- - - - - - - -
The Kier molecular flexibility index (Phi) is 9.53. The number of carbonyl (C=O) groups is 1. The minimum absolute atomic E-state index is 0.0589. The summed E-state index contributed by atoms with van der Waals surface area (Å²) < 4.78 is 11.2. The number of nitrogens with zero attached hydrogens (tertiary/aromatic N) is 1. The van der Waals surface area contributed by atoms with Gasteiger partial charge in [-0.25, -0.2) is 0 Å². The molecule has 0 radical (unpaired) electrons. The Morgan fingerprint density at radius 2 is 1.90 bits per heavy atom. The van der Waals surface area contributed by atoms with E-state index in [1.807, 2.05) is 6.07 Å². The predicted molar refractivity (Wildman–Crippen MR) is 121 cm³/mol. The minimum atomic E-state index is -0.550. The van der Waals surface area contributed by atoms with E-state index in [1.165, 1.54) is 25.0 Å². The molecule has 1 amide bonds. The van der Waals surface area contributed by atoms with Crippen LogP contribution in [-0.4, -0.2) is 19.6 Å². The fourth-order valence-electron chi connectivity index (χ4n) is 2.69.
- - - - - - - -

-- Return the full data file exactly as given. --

The Kier molecular flexibility index (Phi) is 9.53. The number of carbonyl (C=O) groups is 1. The minimum absolute atomic E-state index is 0.0589. The summed E-state index contributed by atoms with van der Waals surface area (Å²) < 4.78 is 11.2. The number of nitrogens with zero attached hydrogens (tertiary/aromatic N) is 1. The van der Waals surface area contributed by atoms with Gasteiger partial charge in [-0.25, -0.2) is 0 Å². The molecule has 0 radical (unpaired) electrons. The Morgan fingerprint density at radius 2 is 1.90 bits per heavy atom. The van der Waals surface area contributed by atoms with E-state index in [1.807, 2.05) is 6.07 Å². The predicted molar refractivity (Wildman–Crippen MR) is 121 cm³/mol. The minimum atomic E-state index is -0.550. The van der Waals surface area contributed by atoms with E-state index in [1.165, 1.54) is 25.0 Å². The molecule has 1 amide bonds. The van der Waals surface area contributed by atoms with Crippen LogP contribution in [-0.4, -0.2) is 19.6 Å². The fourth-order valence-electron chi connectivity index (χ4n) is 2.69.